Politics

Sen. Hoeven: Refugee Pause Will ‘Keep America Safe’

North Dakota senator admits past support for amnesty before border security a mistake

Sen. John Hoeven (R-N.D.) said during an interview Wednesday on “The Laura Ingraham Show” that the executive order President Donald Trump is expected to sign Thursday suspending refugee admissions “is part of keeping America safe” and “is a reasonable approach” for the U.S. to take.

Hoeven, who previously served as the governor of North Dakota, praised Trump for moving toward temporarily suspending refugee admissions into the country, noting the toll that former President Barack Obama’s lax policies took on North Dakotans. Saying Trump is fulfilling his campaign promises to keep Americans safe, Hoeven added that the president’s policies “can get us back on track.”

“But I think the concept of making sure that we can vet before people come into this country is part of keeping America safe, is a reasonable approach.”

“But I think the concept of making sure that we can vet before people come into this country is part of keeping America safe, is a reasonable approach,” Hoeven told LifeZette Editor-in-Chief Laura Ingraham. “This is part of keeping America safe.”

When Ingraham noted that such organizations as Lutheran Social Services and several Catholic charities give millions of dollars to refugees and immigrants in North Dakota, Hoeven said that the states must be able to maintain control of their own individual refugee policies.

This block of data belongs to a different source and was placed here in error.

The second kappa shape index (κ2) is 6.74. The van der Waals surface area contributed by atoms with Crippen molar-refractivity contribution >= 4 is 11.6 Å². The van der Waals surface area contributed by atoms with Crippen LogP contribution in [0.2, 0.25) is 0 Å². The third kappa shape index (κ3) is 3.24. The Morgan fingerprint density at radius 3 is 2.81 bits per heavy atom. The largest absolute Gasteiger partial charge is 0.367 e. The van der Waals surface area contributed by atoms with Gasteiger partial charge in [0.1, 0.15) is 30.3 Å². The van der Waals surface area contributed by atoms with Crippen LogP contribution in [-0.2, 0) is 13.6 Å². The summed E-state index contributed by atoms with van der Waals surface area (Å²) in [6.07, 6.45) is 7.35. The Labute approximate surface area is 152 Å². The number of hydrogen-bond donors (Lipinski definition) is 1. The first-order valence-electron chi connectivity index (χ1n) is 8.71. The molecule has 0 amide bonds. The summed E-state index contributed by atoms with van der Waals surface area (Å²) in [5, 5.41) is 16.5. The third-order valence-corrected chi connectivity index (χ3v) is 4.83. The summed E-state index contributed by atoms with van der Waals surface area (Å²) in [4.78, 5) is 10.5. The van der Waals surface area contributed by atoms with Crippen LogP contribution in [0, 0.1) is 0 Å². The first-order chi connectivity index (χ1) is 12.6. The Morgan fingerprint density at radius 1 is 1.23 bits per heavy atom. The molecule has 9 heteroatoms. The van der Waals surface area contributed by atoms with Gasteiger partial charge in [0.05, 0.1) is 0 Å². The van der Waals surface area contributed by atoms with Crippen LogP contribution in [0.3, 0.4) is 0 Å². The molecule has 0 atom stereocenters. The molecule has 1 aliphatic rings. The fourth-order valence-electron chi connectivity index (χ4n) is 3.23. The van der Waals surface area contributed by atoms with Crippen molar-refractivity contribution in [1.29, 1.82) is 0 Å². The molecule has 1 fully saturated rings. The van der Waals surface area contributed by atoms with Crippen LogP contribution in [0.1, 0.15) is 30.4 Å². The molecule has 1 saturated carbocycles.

“I think what we have to do with the program is make sure that the states have control,” Hoeven said. “That’s one of the concerns that’s been brought up, Laura, is that the federal government has not worked with the states sufficiently on these programs. And I think that’s something we have to work to do.”

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Should North Dakota continue to welcome refugees, Hoeven said it is of the utmost importance that the state can properly vet them with no federal complications.

“We want to make sure that when people do come here that the communities are able to adequately handle them, you know, that the services and so forth aren’t putting a strain on [North Dakota],” Hoeven said. “And that’s why it’s so important that we get back to local and state control of these programs rather than again this federal ‘one size fits all.'”

Trump is bringing change to Washington, Hoeven said, and the new president is taking steps to address the refugee crisis and the rampant problem of illegal immigration.

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“He’s promised change. And any time you bring change, obviously people are uncertain what that means. But we need to make changes to get this country back on track,” Hoeven said. “And I think the things he’s talking about can get us back on track.”

When Ingraham pointed out that Hoeven once supported the Border Security, Economic Opportunity, and Immigration Modernization Act of 2013 promoted by the “Gang of Eight,” Hoeven admitted that the bill’s provisions to first legalize undocumented immigrants and then secure the border were largely a mistake.

“We have to first secure the border and then take a step-by-step approach to address the other aspects of immigration reform,” Hoeven admitted. “But Americans want border security first.”

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